Instead of the organic material found the first type of brake pad described above, these components have a dense ceramic material. Do not think of glass, but something similar to pottery that is made in a kiln, which is mixed with copper (or other metal) fibers. Together, the combination of materials provides better performance, and they are more silent than the other types.

Ceramic brake pads are appreciated for their long lifespan, as well as stable and consistent performance throughout their operating life. However, these pads are sometimes criticized for the “feel” they provide in operation, but also for reduced effectiveness in cold climate when compared to semi-metallic pads.

This type of brake pad must not be confused with carbon-ceramic braking systems, which are found in supercars. Some high-end sports cars offer them as optional equipment. They come with ceramic pads, but the discs are made with composite materials instead of cast iron. They provide the highest level of performance available in cars, but also come at a hefty cost, and need to be warmed up for optimal performance.

Pros&Cons of brake pad types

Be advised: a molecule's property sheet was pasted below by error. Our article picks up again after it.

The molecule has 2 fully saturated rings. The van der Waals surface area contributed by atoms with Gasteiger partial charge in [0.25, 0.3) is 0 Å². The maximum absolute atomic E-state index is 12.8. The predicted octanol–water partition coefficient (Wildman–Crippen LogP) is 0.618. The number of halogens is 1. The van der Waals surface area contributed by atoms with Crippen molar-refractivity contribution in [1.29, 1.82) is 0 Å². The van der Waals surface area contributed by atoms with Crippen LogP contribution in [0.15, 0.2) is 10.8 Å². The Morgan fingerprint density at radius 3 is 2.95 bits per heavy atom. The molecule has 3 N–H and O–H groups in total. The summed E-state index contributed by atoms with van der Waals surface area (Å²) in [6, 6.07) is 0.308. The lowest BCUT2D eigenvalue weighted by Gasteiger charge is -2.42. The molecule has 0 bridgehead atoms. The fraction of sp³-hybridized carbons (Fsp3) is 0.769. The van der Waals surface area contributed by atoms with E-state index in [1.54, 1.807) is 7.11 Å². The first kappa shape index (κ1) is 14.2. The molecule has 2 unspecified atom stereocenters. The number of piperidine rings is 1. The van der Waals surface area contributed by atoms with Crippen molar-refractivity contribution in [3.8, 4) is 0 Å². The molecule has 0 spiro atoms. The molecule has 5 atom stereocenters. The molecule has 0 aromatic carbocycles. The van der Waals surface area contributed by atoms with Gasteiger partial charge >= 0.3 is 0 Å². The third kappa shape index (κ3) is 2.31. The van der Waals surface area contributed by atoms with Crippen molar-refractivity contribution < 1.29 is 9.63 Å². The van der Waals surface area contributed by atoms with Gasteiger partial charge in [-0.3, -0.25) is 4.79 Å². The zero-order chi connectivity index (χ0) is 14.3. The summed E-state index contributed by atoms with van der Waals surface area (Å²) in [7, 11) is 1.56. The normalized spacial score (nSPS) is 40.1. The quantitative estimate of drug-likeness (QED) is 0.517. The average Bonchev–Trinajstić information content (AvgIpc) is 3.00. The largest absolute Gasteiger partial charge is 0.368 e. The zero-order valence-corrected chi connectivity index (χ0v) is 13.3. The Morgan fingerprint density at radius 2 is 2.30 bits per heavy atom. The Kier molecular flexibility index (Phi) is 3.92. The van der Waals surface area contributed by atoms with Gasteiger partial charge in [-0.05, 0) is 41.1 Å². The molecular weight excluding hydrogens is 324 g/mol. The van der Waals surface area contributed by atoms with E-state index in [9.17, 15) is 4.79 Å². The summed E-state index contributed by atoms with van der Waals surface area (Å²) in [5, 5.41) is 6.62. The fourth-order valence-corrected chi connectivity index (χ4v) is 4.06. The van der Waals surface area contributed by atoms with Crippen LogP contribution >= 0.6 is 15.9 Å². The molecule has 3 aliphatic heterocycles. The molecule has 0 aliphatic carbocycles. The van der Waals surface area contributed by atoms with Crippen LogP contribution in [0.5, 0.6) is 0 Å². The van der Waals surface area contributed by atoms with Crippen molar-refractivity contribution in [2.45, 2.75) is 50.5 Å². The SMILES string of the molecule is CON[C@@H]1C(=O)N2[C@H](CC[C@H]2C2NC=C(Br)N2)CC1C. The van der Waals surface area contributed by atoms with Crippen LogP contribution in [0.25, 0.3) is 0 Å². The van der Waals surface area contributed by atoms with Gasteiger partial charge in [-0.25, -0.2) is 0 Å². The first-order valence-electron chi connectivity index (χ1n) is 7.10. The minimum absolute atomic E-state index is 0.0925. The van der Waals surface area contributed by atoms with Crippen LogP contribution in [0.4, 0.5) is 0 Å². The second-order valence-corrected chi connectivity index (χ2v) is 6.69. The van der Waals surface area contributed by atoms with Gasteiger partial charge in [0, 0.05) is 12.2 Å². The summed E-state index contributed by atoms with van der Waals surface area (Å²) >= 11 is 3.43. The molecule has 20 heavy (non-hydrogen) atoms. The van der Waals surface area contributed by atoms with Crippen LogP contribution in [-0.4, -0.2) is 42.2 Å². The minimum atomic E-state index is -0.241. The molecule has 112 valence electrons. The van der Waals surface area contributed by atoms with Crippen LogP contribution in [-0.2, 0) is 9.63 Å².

Various brake pads by EBC
Photo: EBC
We explained in the introduction of the story that the perfect brake pad has not been invented yet. There is no one-for-all solution for all applications, just like the USB (Universal Serial Bus) is not that “universal” if we look at all of its derivatives made over time.

It all depends on what you want to do with the vehicle that needs new brake pads. Commuters can have enough performance from Organic pads, but Semi-Metallic or even Ceramic pads can also suit their needs.

Most organic pads generate good friction without having the need to be warmed up in any way, and they are also the most affordable on the market.

Unfortunately, things are not so good with organic pads as you demand more from your brakes, as they can make the pedal feel “mushy” when driving hard, and they honestly do not cope well with performance driving. Organic brake pads also tend to wear faster than other types, but at least they make less dust and are quieter than semi-metallic units.

If the vehicle you are driving is meant for heavy loads, you can just forget about organic pads, and get semi-metallic ones. The same goes for drivers that want more performance in off-road conditions. Drivers that want more braking performance on the street will have to make the puzzling choice between ceramic and semi-metallic brake pads.